Having been in Bollywood for over a decade now, lots has changed about Shahid Kapoor. He’s easy to talk to, is more communicative, and throws in witty one-liners regularly. Here, he tells us about his choice of films, regrets and evolution in the industry.
After a commercial film, you’re doing a more edgy, serious one now. With one, seemingly, being for fame and the other for critical acclaim, how do you select your projects?
I don’t really try to look at the result; and none of us really know. For example, when Kaminey (2009) released, there was a swine flu threat going around. It also got an adult certificate. Even then, it made more money than any film of mine had, till that point. Today, I think the audience is just looking for a good product. If you make a film they can’t connect with, then there’s a problem. And for me, these decisions are based on my instinct as an actor.
Do you mean the audience has evolved?
The sense I’ve got in the last five years is that the audience is saying, ‘Look, give us a good film, we don’t care what the genre is’. People appreciate it when actors take risks because they understand that the stakes are high. At some level, I feel like that too. I think originality comes from spaces which are risky; and people appreciate the fact that actors are getting into that space. You can’t be original in your comfort zone.
Also read:Sonakshi denies link-up with Shahid
But taking a risk isn’t always the wisest decision, right?
Then why be an actor? Do a desk job if you want a safe option. Go and do something in the public sector or something. We’re here because we like doing such things. That’s what keeps the adrenaline going, and that’s what keeps it unpredictable.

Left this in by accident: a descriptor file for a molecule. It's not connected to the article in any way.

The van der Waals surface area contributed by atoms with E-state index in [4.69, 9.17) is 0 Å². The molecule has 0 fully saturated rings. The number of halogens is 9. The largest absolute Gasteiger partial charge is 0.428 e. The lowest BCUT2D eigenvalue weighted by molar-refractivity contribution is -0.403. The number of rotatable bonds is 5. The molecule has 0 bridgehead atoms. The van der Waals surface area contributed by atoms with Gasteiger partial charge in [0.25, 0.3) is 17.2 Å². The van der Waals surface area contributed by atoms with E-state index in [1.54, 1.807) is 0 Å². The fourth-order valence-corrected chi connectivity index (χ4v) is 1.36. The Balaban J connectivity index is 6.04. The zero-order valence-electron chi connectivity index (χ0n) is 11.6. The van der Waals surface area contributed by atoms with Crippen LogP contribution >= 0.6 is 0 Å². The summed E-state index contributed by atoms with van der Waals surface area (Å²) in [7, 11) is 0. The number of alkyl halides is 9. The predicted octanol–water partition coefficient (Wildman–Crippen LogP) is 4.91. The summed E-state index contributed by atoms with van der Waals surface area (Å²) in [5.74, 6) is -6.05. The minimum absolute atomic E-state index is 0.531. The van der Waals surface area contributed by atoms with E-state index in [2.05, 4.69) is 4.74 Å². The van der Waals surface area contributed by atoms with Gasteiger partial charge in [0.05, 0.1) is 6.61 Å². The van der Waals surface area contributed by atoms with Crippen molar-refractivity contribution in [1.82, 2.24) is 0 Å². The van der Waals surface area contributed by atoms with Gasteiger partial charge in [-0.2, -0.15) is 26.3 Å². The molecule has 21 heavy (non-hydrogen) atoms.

After over a decade in the industry, do you have any regrets?
Yes, I do regret some choices I’ve made. But I wouldn’t ever talk about them or name those films. There’s a lot I’ve learnt over the past two to three years. I don’t know whether the results will show or not. I think I’ve kind of found a more correct way of looking at films. Actors live a very isolated life, so sometimes, you may just lack perspective. It’s very important to keep yourself open to points of view, opinions and people. As much as the best of us would like to believe that we are, we’re not really in touch with reality.
Also read:I am underrated as an actor, says Shahid
What keeps you in touch with reality?
You just have to feel it. It’s very rare for someone to walk up to you, and tell you, ‘What you’re doing is s**t’. You have to read between the lines. And if you’re going to live in your own world, you’re not going to do that. You need to learn to be approachable. I think once you become a star, you need to do everything in your capacity to undo everything that being a star is about. You need to make people feel like you’re just another guy. That’s the only way you can stay in touch with reality.
Have you changed as an actor in all these years?
I’ve learnt a lot in the past two-three years. During Mausam (2011), because my father (Pankaj Kapur) was directing, I was always concerned about what’s happening behind the camera and if everything was going fine. I saw so much, which I had never seen in the seven-eight years of working. It changed my understanding of movies. And since then, I’ve become aware of those factors.
What do you make of people’s reactions to your movies?
Every actor has an audience that will love him or her no matter what he or she does, and an audience that likes his or her work on the basis of the films he or she does. There are different categories of people, and you need to break it down in your head to understand it practically. People, who have liked my work and liked me for being me, have been extremely kind and loving. It has taken me 10 years to understand that I want to offer them quality. I can never have control on how big my film will be, but the fact that I’m attempting to do something good is what I want to create and build.